Gerbasi FR, Bottoms S, Farag A, Mammen E
Based on an increased turnover of the hemostatic system, it is believed that pregnancy is associated with "hypercoagulability." However, this hypothesis is based primarily on the measurement of specific coagulation factors or functional tests reflecting hemostatic activity in vitro. Using recent technological advances, we determined the effect of pregnancy on hemostasis in vivo by measuring 11 specific hemostatic indices simultaneously in 28 healthy pregnant women and in 24 nonpregnant female controls. Significant increases were found in fibrinopeptide A (P less than .01), beta thromboglobulin (P less than .001), platelet factor 4 (P less than .02), and fibrin(ogen) degradation products (P less than .001), suggesting increased platelet turnover, clotting, and fibrinolysis. This state of compensated, accelerated intravascular coagulation may be necessary for maintenance of the uterine-placental interface and preparation for the hemostatic challenge of delivery.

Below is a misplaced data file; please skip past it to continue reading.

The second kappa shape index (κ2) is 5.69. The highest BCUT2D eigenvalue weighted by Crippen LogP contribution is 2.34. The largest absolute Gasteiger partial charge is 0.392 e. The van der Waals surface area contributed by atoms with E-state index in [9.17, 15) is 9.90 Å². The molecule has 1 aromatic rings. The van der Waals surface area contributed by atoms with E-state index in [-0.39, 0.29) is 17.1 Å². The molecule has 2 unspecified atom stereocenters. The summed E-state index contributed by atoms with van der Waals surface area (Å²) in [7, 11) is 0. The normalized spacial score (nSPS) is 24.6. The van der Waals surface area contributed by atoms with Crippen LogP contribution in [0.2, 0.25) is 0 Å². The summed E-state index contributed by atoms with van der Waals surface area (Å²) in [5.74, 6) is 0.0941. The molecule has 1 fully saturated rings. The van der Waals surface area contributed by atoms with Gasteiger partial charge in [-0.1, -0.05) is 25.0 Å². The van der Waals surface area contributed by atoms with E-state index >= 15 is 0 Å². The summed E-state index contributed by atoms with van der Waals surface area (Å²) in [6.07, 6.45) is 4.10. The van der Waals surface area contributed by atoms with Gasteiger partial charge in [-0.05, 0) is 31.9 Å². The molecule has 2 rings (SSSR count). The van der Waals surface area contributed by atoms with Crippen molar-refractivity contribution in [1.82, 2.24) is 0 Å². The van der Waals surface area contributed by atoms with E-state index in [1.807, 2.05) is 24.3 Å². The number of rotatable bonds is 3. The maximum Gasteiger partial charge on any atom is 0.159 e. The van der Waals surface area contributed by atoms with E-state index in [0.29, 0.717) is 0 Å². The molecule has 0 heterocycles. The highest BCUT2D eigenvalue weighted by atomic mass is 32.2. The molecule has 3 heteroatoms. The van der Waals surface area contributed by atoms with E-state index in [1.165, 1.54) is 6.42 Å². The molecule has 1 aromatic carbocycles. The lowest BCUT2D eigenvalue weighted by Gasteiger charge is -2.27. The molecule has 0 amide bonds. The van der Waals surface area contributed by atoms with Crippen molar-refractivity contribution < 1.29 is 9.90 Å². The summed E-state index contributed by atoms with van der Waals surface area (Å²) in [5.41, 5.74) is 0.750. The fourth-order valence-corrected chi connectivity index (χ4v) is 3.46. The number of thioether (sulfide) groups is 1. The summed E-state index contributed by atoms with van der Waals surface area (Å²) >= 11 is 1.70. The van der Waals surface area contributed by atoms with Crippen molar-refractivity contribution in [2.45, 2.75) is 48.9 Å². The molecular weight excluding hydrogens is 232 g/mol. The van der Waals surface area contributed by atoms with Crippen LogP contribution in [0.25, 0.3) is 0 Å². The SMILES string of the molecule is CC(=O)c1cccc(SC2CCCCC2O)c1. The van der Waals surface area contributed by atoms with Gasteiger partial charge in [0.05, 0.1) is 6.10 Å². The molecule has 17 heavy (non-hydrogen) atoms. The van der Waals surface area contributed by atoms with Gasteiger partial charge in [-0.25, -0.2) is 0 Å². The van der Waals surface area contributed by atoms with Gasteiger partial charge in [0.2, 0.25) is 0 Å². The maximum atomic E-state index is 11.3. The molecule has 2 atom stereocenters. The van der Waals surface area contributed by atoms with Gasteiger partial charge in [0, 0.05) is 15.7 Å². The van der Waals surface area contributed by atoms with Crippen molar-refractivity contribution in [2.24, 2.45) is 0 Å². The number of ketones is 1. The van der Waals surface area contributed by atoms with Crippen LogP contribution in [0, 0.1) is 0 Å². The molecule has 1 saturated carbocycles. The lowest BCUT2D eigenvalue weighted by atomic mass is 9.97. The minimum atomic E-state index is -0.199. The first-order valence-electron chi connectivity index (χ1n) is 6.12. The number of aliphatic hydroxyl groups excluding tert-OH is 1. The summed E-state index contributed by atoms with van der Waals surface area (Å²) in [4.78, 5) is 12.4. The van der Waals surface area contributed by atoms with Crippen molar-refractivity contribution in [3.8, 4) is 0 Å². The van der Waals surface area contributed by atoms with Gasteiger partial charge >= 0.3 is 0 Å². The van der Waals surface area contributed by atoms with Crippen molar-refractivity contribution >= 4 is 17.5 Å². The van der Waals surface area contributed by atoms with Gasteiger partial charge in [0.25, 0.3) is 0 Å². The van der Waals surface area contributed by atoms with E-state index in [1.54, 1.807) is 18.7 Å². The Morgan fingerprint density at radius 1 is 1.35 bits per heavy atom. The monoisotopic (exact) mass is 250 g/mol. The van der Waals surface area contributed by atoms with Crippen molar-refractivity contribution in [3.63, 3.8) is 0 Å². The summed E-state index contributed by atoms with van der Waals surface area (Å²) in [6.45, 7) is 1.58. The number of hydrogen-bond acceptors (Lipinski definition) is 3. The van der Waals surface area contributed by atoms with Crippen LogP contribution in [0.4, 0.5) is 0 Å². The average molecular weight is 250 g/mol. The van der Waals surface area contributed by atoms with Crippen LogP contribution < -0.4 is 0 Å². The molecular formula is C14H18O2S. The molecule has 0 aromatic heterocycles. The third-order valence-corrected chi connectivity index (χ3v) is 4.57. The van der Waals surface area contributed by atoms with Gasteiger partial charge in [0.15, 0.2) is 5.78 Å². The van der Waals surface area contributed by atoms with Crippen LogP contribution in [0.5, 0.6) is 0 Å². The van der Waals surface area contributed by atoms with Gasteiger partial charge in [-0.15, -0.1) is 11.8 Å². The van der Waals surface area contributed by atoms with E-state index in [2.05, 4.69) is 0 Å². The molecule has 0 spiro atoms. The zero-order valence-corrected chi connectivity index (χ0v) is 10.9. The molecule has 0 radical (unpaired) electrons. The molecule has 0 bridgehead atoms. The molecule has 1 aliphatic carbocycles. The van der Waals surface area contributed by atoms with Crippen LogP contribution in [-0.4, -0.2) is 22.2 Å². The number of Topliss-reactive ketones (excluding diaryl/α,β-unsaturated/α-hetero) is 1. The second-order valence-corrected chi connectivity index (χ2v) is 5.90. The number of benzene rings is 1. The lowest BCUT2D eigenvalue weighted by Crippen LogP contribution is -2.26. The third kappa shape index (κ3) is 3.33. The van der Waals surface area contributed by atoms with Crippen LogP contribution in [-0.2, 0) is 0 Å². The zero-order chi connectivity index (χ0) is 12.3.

Department of Anesthesiology, Wayne State University, Hutzel Hospital, Detroit, Michigan.